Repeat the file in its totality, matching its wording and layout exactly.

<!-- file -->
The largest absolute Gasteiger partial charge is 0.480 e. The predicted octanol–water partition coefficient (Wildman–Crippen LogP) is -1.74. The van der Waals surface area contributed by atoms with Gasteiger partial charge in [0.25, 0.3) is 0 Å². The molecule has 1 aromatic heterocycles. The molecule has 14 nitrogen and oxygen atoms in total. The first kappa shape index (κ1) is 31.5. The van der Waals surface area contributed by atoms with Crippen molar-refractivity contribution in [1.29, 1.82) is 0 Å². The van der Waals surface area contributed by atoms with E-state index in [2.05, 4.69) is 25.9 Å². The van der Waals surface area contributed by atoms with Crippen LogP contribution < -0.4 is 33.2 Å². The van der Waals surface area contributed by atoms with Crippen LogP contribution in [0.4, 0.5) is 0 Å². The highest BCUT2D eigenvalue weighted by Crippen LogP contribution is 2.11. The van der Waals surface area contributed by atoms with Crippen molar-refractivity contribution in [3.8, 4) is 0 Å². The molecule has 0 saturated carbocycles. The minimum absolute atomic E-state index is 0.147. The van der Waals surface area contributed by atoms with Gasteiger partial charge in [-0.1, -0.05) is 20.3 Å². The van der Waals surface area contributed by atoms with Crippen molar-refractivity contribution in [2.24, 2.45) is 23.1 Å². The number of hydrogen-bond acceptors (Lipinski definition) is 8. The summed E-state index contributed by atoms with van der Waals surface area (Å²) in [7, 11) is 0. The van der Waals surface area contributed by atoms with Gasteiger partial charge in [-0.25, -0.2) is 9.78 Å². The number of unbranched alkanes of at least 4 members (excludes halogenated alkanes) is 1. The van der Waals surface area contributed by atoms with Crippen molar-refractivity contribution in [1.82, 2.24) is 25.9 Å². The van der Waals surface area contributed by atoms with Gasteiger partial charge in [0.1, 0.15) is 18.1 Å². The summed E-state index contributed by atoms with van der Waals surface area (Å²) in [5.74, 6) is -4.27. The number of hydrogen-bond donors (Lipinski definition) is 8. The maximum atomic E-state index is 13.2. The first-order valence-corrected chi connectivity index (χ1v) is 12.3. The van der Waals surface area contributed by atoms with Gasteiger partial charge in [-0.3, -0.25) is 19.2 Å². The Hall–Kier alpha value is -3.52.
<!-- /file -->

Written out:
The largest absolute Gasteiger partial charge is 0.480 e. The predicted octanol–water partition coefficient (Wildman–Crippen LogP) is -1.74. The van der Waals surface area contributed by atoms with Gasteiger partial charge in [0.25, 0.3) is 0 Å². The molecule has 1 aromatic heterocycles. The molecule has 14 nitrogen and oxygen atoms in total. The first kappa shape index (κ1) is 31.5. The van der Waals surface area contributed by atoms with Crippen molar-refractivity contribution in [1.29, 1.82) is 0 Å². The van der Waals surface area contributed by atoms with E-state index in [2.05, 4.69) is 25.9 Å². The van der Waals surface area contributed by atoms with Crippen LogP contribution < -0.4 is 33.2 Å². The van der Waals surface area contributed by atoms with Crippen LogP contribution in [0.4, 0.5) is 0 Å². The highest BCUT2D eigenvalue weighted by Crippen LogP contribution is 2.11. The van der Waals surface area contributed by atoms with Crippen molar-refractivity contribution in [3.8, 4) is 0 Å². The molecule has 0 saturated carbocycles. The minimum absolute atomic E-state index is 0.147. The van der Waals surface area contributed by atoms with Gasteiger partial charge in [-0.1, -0.05) is 20.3 Å². The van der Waals surface area contributed by atoms with Crippen molar-refractivity contribution in [2.24, 2.45) is 23.1 Å². The number of hydrogen-bond acceptors (Lipinski definition) is 8. The summed E-state index contributed by atoms with van der Waals surface area (Å²) in [7, 11) is 0. The van der Waals surface area contributed by atoms with Gasteiger partial charge in [-0.25, -0.2) is 9.78 Å². The number of unbranched alkanes of at least 4 members (excludes halogenated alkanes) is 1. The van der Waals surface area contributed by atoms with Crippen molar-refractivity contribution in [1.82, 2.24) is 25.9 Å². The van der Waals surface area contributed by atoms with Gasteiger partial charge in [0.1, 0.15) is 18.1 Å². The summed E-state index contributed by atoms with van der Waals surface area (Å²) in [5.74, 6) is -4.27. The number of hydrogen-bond donors (Lipinski definition) is 8. The maximum atomic E-state index is 13.2. The first-order valence-corrected chi connectivity index (χ1v) is 12.3. The van der Waals surface area contributed by atoms with Gasteiger partial charge in [-0.3, -0.25) is 19.2 Å². The Hall–Kier alpha value is -3.52.